A new book is the first in English to make available the key historical texts about the ancient religions of the Baltic.
Pagans in the Early Modern Baltic, edited and translated by Francis Young and published by Arc Humanities Press, includes English translations of ten descriptions of beliefs and practices of the pagans of Lithuania and Prussia from the 15th and 16th centuries.
The Baltic peoples famously remained pagan for longer than almost anyone else in Europe, with Lithuania adopting Christianity only in the 14th and 15th centuries. Even then, however, many Lithuanians, Latvians, Prussians and Estonians remained pagan or practised a mixture of Christianity and paganism into the 18th century.
The historical record is full of instances of the Church and others denouncing the Balts’ reluctance to receive Christianity – which had, after all, been the justification offered for the centuries-long Baltic Crusades. In the 15th century, however, a new kind of curiosity emerged about Baltic paganism which was more than just an attempt to stamp it out.
With its union with Poland and the defeat of the Teutonic Knights at Žalgiris in 1410, Lithuania became a major player in European affairs and therefore attracted a great deal of attention from both Lithuanians and others who wanted to understand how the recently pagan Jagiellonian dynasty came to dominate Central Europe.
The idea that the Lithuanians were a lost group of Romans, speaking a form of Latin and following a form of Roman religion, was a popular theory; Perkūnas was compared to Jupiter, the worship of snakes to the cult of Aesculapius, and the priestesses who tended the perpetual fire on the hill of Šatrija in Samogitia to the Vestal Virgins. While efforts to convert the pagan Lithuanians to Christianity continued into the 18th century, the erroneous association with the prestigious culture of Rome meant that the ‘Old Lithuanians’, people who continued to follow the old pagan faith, received some degree of toleration within the Polish-Lithuanian Commonwealth.
The accounts collected in Pagans in the Early Modern Baltic are of particular interest because they represent the last European encounters with indigenous paganism in the Old World before Europeans began meeting a new kind of pagans – the indigenous peoples of the New World.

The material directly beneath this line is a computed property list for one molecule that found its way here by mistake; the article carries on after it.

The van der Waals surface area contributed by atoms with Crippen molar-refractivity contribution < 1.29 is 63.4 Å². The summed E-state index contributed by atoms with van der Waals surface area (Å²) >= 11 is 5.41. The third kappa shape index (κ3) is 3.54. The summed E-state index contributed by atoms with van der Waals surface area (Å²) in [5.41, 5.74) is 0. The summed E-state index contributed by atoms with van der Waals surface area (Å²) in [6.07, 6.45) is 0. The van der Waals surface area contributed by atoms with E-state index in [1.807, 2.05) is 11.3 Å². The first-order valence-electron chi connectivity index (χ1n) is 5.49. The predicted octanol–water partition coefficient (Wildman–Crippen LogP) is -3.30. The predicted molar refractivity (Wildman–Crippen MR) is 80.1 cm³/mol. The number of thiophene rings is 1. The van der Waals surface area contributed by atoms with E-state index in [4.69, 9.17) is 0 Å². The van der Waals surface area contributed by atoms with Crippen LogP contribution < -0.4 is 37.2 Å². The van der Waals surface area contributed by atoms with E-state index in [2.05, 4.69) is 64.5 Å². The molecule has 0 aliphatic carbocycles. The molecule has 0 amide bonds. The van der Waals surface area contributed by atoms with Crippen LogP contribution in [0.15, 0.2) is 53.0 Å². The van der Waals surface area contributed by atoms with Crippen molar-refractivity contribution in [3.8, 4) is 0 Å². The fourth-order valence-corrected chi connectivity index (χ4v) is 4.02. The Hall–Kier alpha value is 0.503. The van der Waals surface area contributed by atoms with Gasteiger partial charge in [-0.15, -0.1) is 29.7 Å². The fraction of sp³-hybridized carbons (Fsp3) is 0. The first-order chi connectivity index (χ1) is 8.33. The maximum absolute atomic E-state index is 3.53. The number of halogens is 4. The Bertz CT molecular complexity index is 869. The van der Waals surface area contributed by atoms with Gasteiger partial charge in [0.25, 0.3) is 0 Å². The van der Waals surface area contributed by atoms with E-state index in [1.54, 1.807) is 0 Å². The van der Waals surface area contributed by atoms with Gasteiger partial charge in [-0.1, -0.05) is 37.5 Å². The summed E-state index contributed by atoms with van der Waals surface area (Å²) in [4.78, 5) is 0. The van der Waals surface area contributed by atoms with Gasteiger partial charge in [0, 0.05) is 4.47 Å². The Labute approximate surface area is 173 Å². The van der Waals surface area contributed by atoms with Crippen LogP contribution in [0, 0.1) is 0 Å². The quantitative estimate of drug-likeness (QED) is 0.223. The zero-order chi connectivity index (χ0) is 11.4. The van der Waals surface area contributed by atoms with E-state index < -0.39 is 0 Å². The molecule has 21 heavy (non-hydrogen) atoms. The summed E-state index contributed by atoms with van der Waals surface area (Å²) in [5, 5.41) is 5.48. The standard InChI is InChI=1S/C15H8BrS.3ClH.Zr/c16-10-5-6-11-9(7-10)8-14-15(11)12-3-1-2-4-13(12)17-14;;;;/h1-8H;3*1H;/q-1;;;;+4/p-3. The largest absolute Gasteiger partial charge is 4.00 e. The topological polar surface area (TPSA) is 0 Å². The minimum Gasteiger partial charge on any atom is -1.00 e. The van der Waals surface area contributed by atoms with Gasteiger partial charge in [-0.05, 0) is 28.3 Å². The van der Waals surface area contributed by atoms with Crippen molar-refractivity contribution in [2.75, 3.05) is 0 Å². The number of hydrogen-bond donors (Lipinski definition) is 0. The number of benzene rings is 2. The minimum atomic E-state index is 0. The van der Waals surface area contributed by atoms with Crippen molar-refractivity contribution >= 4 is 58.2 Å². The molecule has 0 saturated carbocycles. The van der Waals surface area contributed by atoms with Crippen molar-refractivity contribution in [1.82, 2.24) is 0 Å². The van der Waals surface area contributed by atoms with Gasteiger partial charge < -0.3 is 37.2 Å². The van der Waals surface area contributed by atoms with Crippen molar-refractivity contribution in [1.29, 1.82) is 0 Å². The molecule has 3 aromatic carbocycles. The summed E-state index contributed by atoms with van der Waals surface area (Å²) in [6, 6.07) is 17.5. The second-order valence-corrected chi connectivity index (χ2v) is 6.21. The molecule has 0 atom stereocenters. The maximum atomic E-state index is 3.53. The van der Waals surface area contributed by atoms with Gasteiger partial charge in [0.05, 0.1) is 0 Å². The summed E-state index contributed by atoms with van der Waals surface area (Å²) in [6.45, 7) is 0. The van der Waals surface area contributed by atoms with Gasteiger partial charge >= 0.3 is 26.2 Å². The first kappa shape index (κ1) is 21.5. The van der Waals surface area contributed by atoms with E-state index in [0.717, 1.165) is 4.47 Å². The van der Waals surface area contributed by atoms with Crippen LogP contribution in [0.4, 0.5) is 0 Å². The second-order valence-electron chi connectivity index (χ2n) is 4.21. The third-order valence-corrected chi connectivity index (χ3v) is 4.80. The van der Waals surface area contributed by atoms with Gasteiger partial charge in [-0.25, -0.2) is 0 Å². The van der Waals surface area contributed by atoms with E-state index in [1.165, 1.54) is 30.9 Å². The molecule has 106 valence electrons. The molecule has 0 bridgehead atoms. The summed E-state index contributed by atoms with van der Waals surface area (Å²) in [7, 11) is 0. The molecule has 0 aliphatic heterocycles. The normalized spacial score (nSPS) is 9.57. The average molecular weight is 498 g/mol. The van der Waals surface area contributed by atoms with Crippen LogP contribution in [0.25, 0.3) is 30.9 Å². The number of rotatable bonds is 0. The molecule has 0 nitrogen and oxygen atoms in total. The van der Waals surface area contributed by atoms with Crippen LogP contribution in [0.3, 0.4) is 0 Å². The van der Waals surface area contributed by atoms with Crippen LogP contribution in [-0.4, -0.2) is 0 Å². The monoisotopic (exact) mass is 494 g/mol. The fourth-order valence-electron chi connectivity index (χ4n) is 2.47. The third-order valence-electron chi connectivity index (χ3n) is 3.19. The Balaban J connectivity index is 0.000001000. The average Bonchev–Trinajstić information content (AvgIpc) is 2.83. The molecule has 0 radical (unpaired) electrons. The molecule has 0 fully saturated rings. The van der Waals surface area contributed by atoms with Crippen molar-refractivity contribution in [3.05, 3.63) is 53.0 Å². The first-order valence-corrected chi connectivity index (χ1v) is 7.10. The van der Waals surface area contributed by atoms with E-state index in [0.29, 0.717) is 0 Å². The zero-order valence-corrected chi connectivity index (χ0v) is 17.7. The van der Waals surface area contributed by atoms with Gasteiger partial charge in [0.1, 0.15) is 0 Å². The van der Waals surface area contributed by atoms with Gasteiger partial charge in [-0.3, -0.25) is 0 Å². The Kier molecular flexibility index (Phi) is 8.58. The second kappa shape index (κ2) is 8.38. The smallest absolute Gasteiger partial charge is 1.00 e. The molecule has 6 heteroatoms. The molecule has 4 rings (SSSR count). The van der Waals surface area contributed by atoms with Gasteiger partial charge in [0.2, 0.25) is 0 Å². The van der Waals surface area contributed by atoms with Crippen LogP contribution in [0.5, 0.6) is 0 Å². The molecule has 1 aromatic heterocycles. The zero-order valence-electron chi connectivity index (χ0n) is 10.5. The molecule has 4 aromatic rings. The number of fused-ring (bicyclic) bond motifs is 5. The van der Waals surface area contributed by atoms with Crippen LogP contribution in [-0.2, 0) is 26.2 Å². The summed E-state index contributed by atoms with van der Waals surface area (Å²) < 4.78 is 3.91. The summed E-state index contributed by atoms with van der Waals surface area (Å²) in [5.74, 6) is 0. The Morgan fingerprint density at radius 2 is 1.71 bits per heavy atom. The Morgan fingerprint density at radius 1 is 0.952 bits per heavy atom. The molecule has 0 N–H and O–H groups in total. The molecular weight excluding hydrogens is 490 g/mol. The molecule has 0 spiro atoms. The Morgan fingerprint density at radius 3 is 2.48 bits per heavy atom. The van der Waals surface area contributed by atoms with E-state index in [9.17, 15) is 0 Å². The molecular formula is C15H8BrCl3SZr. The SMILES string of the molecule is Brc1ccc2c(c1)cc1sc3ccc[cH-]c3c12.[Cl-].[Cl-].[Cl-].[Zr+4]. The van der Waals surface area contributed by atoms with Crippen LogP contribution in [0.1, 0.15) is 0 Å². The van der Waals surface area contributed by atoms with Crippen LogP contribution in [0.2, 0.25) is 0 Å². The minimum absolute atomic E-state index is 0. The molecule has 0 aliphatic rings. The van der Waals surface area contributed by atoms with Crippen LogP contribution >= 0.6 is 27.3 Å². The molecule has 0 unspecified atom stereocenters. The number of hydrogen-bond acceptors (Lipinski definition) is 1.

The idea that pagans had a right to national sovereignty was one first advocated in Poland-Lithuania, with reference to the pagan Samogitians’ right to be free of occupation by the Teutonic Knights in the 15th century. It was an idea that would go on to be contested again and again in the New World, and remains the source of contemporary debates over indigenous rights and the nature of sovereignty in the Americas. The Baltic was a proving ground, therefore, for debates that still resonate today. Yet accounts of historic Baltic paganism also offer a glimpse of the only ancient form of Indo-European religion that survived into early modernity – enduring long enough, in fact, to be studied by researchers employing early versions of modern methods of ethnography.
The surviving body of evidence for Baltic paganism is a precious witness to a neglected aspect of the religious history of Europe, and the Baltic was a place where ideas would be formed that would go on to play a key role in world-changing debates about religion and the nature of humanity in the New World.
Pagans in the Early Modern Baltic makes these texts accessible to the English-speaking world, but the book also aims to show that the history of Baltic religion is a subject of European and global importance, as a glimpse into Europe’s pre-Christian past and a forestate of Europeans’ coming encounters with Native Americans. These texts are about the Baltic, but they also raise wider questions about religion, the sacredness of nature, and humanity’s relationship with the environment that remain urgently relevant in the present.
Francis Young is the editor and translator of a book which will be published by Arc Humanities Press in April this year, Pagans in the Early Modern Baltic, the first English edition of the key historic texts describing pagan Baltic religion (mainly in Lithuania).
The Lithuanian Embassy in London is planning to host an online launch for the book in May. The book will make the sources for Baltic religion accessible to the English-speaking world for the first time.
Buy the book: https://bit.ly/36ANMtD